When I was a boy, it was my family’s New Year’s Eve tradition to gather for an oyster soup supper, followed by a rousing round of Rook, a trick-taking card game, that pitted one set of partners against another. We played a lot of Rook in those days. My father and my uncles were competitive,…

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Nearly each year at Christmas, my father and I went out into our woods and cut a cedar tree. I only remember us having a store-bought pine tree a handful of times. So the cedar tree was sort of a Christmas tree, but not really—not a red pine, or a white pine, or a scotch…

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This Christmas season has me thinking about privilege—those who have it, and those who don’t; those who are in the mainstream, and those who aren’t. I grew up in a small rural area of southeastern Illinois, an area where most people were working class. I remember a few folks who appeared to be on another…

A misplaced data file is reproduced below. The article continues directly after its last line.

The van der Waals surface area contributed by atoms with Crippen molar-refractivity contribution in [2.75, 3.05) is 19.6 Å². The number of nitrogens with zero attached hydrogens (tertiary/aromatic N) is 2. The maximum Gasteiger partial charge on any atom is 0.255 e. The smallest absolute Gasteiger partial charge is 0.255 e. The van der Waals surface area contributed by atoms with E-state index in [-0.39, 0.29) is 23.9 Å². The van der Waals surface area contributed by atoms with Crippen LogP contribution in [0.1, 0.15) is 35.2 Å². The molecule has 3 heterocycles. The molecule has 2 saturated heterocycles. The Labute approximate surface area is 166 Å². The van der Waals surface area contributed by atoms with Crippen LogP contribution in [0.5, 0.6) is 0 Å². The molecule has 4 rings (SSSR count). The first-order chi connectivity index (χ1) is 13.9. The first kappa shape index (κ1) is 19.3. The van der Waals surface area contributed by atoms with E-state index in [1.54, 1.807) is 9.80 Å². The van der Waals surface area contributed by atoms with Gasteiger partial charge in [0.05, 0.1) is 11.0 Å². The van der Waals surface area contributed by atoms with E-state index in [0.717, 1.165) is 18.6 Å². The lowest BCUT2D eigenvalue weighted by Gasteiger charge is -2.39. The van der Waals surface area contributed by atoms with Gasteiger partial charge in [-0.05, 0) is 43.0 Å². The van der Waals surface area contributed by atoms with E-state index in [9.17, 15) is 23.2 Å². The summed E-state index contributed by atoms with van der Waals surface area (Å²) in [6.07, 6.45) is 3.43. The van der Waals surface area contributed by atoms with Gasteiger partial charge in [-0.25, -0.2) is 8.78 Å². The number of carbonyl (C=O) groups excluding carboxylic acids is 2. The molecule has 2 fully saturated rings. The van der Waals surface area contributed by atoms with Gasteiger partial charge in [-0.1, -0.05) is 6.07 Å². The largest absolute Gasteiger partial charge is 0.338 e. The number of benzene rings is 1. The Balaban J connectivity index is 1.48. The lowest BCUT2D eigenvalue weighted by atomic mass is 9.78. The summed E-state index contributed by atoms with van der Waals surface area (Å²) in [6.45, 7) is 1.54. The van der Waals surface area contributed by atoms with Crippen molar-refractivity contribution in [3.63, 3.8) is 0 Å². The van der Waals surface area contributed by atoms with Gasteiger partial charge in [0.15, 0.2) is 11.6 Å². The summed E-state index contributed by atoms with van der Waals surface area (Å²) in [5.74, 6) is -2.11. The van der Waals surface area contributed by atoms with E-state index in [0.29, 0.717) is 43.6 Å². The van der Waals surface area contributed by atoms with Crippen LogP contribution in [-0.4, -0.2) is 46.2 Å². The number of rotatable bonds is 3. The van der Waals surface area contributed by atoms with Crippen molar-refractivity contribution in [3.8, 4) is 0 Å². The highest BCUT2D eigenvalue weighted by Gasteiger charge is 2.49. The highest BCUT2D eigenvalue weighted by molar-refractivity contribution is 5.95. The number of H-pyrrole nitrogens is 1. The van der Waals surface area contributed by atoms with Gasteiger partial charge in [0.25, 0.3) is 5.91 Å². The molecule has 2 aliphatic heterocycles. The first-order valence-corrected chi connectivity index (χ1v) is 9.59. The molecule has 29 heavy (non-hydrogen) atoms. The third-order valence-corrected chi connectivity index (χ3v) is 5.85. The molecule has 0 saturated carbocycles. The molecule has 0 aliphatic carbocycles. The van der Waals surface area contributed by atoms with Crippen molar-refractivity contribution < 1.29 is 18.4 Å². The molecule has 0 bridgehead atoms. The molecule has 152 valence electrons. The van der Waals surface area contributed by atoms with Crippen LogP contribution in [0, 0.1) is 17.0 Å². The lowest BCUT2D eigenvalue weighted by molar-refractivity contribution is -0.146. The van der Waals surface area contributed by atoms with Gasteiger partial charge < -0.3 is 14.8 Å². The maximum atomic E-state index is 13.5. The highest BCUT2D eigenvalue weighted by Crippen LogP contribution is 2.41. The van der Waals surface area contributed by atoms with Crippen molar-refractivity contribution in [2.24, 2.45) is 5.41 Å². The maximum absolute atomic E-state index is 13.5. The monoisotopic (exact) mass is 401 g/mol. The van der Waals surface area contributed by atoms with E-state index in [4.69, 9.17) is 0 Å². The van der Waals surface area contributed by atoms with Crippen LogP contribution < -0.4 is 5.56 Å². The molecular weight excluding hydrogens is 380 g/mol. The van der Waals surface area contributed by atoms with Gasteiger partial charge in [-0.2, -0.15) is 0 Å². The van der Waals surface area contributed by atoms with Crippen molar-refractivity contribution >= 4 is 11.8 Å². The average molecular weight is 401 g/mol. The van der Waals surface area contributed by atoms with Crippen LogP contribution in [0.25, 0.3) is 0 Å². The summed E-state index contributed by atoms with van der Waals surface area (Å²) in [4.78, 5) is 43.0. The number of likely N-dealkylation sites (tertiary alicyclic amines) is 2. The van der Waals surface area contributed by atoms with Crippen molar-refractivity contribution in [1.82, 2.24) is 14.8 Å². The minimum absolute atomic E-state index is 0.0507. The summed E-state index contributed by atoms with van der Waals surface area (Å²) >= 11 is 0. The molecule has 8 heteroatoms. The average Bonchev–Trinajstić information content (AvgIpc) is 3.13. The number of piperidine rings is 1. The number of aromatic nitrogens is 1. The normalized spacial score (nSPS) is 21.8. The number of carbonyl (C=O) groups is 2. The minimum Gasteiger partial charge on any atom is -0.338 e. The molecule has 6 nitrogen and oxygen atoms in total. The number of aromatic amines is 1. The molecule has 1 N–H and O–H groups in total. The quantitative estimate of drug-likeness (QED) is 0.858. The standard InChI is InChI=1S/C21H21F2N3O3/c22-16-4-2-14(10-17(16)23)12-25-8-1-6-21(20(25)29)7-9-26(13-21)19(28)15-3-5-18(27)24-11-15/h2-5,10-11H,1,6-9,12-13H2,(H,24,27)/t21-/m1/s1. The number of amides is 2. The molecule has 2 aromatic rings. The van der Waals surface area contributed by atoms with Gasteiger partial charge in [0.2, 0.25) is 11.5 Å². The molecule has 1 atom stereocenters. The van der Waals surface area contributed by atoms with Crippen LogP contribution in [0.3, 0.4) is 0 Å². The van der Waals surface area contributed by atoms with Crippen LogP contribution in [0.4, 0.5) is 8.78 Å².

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Last week, my advanced undergraduate creative nonfiction workshop read Patrick Madden’s “Writing the Brief Contrary Essay” from The Rose Metal Press Field Guide to Writing Nonfiction. Madden talks about what he calls “essayistic subversion,” by which he means the essays that, to quote Phillip Lopate, “go against the grain of popular opinion.” Think, for example,…

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